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What is cloud application security?
Cloud application security is defined as a set of policies, governance, tools and processes used to govern and secure the information exchanged within collaborative cloud environments and applications deployed to the cloud.
As cloud native application development grows in popularity, it’s becoming more important for security, development, and operations teams to share responsibility for cloud application security. This evolving approach to application security, where developers are taking on additional AppSec responsibility, is called DevSecOps. Even with DevSecOps adoption growing, less than 10% of security professionals believed developers were responsible for the security of cloud native environments and applications, so ownership over cloud application security is likely to evolve over the coming years.
Cloud application security issues are cyber threats that a cloud-based application is exposed to. These threats can include:
Unauthorized access to application functionality or data
Exposed application services due to misconfigurations
Hijacking of user accounts because of poor encryption and identity management
Data leakage from insecure APIs or other infrastructure endpoints
Distributed denial of service (DDos) attacks related to poorly managed resources
Cloud application security requires a comprehensive approach to secure not only the application itself, but the infrastructure that it runs on as well.
Here are 5 cloud application best practices for implementing effective security measures:
Application security doesn’t exist in a silo, so it’s important to integrate secure measures like identity access management (IAM) with broader enterprise security processes. IAM ensures every user is authenticated and can only access authorized data and application functionality. A holistic approach to IAM can protect cloud applications and improve the overall security posture of an organization.
Implementing encryption in the right areas optimizes application performance while protecting sensitive data. In general, the three types of data encryption to consider are encryption in transit, encryption at rest, and encryption in use.
Encryption in transit protects data as it’s transmitted between cloud systems or to end-users. This includes encrypting communication between two services, whether they’re internal or external, so that data cannot be intercepted by unauthorized third parties.
Encryption at rest ensures data cannot be read by unauthorized users while it is stored in the cloud. This can include multiple layers of encryption at the hardware, file, and database levels to fully protect sensitive application data from data breaches.
Encryption in use is aimed at protecting data that is currently being processed, which is often the most vulnerable data state. Keeping data in use safe involves limiting access beforehand using IAM, role-based access control, digital rights protection, and more.
Leveraging encryption for data in each of these stages can reduce the risk of cloud applications leaking sensitive data. This is crucial for achieving a high level of security and privacy that protects organizations from intellectual property theft, reputational damage, and loss of revenue.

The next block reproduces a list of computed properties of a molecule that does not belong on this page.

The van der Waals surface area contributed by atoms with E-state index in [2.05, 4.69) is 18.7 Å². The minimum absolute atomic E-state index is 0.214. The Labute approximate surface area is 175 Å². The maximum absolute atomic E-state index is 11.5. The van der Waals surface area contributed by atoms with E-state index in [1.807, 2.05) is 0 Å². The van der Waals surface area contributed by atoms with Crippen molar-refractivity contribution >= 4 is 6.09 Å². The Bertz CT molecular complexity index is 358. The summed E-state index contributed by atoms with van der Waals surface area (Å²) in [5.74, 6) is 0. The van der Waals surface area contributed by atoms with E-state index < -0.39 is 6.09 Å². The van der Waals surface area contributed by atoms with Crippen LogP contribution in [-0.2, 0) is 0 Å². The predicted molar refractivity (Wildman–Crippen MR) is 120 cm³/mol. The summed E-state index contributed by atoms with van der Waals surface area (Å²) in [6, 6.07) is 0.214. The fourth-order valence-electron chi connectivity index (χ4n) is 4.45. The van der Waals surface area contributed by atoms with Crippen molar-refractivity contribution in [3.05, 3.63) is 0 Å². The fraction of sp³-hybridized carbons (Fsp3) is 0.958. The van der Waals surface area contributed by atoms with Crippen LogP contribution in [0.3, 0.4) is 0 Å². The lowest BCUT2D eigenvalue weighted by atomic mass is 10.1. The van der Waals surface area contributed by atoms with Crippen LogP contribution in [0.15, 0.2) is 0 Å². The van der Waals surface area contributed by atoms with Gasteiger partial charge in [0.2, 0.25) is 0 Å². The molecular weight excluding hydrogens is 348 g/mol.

After applications are deployed to the cloud, it’s crucial to continuously monitor for cyber threats in real-time. Since the application security threat landscape is constantly evolving, leveraging threat intelligence data is crucial for staying ahead of malicious actors. This enables development teams to find and remediate cloud application security threats before they impact end-users.
Along with application security, data privacy, and compliance are crucial for protecting end-users of cloud native applications. For example, compliance with GDPR requires careful vetting of open source components, which are frequently used to speed up cloud native application development. In addition, data encryption, access controls, and other cloud security controls can also help protect the privacy of application users.
A key part of DevSecOps is integrating automated security testing directly into the development process. By automatically scanning for vulnerabilities throughout the continuous integration and continuous delivery (CI/CD) process, development teams can ensure every new software build is secure before deploying to the cloud. This includes not only the code and open source libraries that applications rely on, but the container images and infrastructure configurations they’re using for cloud deployments.
In addition, implementing developer-friendly security scanning tooling with existing developer workflows can enable the “shifting left” of cloud application security. Shifting left testing can dramatically reduce the cost of vulnerability detection and remediation, while also ensuring developers can continue pushing code quickly.
Many organizations are adopting cloud native application development to build modern software faster than ever before, but the nature of applications and the infrastructure they’re deployed on has fundamentally changed. That’s why it’s critical that today’s development and security teams understand these best practices for keeping cloud native applications secure.
For more resources on Cloud Application Security, check out these articles:
Measuring your Cloud Native Application Security Program
Learn more about new approach to collecting cloud native application security metrics as well as interpreting them in a more effective and actionable way.Weiterlesen